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  • Author: Andrew Duff
  • Publication Date: 06-2019
  • Content Type: Commentary and Analysis
  • Institution: European Policy Centre
  • Abstract: The UK has wasted precious time in the Brexit process. A no deal outcome has become the legal and political default. The new prime minister cannot avoid returning to Mrs May’s deal if he is to avoid no deal. Andrew Duff argues for changes to be made not only to the Political Declaration but also to the Withdrawal Agreement itself. One amendment is needed to buy time: the transition period should be made extendable until the final association agreement enters into force. Such a revision will not breach anyone’s red lines, will obviate the need for the Irish backstop, reassure businesses and citizens, and enable an orderly exit. Duff also argues that the British should pay far more attention to the joint governance of the Withdrawal Agreement. The idea that the UK will become a vassal of the EU is nonsense: in fact, the British will be able to wield influence after Brexit if the new prime minister adopts a positive attitude.
  • Topic: International Affairs
  • Political Geography: Global Focus
  • Author: Marco Giuli
  • Publication Date: 07-2017
  • Content Type: Commentary and Analysis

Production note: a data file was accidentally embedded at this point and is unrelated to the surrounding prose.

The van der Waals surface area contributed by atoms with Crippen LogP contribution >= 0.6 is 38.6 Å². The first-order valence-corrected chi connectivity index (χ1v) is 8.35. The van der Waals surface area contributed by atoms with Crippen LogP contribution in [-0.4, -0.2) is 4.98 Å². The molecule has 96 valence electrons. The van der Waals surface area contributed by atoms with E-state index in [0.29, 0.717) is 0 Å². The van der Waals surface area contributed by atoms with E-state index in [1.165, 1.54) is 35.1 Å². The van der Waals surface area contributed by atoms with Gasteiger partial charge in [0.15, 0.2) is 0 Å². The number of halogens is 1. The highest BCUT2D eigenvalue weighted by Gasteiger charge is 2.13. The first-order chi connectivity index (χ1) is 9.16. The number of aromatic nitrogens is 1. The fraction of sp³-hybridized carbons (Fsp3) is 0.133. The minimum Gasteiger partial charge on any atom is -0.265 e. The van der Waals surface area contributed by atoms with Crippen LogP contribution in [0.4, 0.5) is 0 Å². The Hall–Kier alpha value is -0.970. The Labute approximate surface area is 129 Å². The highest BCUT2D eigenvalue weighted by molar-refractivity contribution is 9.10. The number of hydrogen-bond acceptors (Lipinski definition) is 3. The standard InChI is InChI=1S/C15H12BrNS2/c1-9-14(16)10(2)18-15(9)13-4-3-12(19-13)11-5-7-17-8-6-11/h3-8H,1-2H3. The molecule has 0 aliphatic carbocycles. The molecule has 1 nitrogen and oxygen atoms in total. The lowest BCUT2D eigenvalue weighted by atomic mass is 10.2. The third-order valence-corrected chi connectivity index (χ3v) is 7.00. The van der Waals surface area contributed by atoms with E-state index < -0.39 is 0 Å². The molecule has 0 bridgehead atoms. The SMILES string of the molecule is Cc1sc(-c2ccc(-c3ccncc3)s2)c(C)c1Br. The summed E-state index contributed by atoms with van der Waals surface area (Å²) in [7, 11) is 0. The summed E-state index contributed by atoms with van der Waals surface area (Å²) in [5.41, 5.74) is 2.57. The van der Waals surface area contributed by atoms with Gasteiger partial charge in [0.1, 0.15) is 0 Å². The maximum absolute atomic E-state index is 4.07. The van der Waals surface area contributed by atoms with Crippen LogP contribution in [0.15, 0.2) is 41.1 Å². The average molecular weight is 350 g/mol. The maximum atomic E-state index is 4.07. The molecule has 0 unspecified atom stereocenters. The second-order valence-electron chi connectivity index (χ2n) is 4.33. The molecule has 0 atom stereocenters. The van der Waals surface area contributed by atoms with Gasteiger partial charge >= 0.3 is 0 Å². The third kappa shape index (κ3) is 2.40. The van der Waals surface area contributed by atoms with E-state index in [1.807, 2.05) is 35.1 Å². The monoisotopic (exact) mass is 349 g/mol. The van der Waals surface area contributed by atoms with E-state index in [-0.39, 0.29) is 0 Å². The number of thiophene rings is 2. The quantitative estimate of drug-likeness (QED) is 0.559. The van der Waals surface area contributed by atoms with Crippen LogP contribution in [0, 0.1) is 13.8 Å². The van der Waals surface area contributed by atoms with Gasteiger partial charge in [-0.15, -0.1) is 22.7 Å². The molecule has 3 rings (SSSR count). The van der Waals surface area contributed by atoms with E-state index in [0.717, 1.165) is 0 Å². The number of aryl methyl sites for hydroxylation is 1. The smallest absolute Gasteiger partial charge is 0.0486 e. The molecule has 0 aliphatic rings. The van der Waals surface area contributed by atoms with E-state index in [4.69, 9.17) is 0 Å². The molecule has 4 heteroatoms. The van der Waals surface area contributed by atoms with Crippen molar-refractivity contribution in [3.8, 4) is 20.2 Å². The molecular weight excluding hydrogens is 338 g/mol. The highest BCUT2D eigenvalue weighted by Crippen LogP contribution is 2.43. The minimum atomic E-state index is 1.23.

• Institution: European Policy Centre
  • Abstract: The United States (US) has always been a key player in the European Union’s energy security, as a supporter of its gas supply diversification plans. The Trump administration is underlining the US’ role as a gas exporter. This shift of tone from a strategic to a commercial approach risks furthering divisions and mistrust among European Union (EU) member states, with potential negative effects for the Energy Union.
  • Topic: Climate Finance, International Development
  • Political Geography: Global Focus
  • Author: Romain Pardo
  • Publication Date: 07-2017
  • Content Type: Commentary and Analysis
  • Institution: European Policy Centre
  • Abstract: The Trump administration's decision to withdraw from the Paris agreement will make its implementation more challenging. The United States (US) had been instrumental in brokering a successful deal in Paris and speeding the ratification process for an early entry into force of the agreement. While the US remains party to the agreement for the next four years, its involvement in upcoming international climate discussions remains uncertain. Meanwhile, policy developments in the country such as the "Energy Independence Executive Order" indicate that the current administration has currently no intention to fulfil the pledge made by the previous one to lower CO2 emissions by 26 to 28% below 2005 levels in 2025.
  • Topic: Climate Change, Environment, International Development
  • Political Geography: Global Focus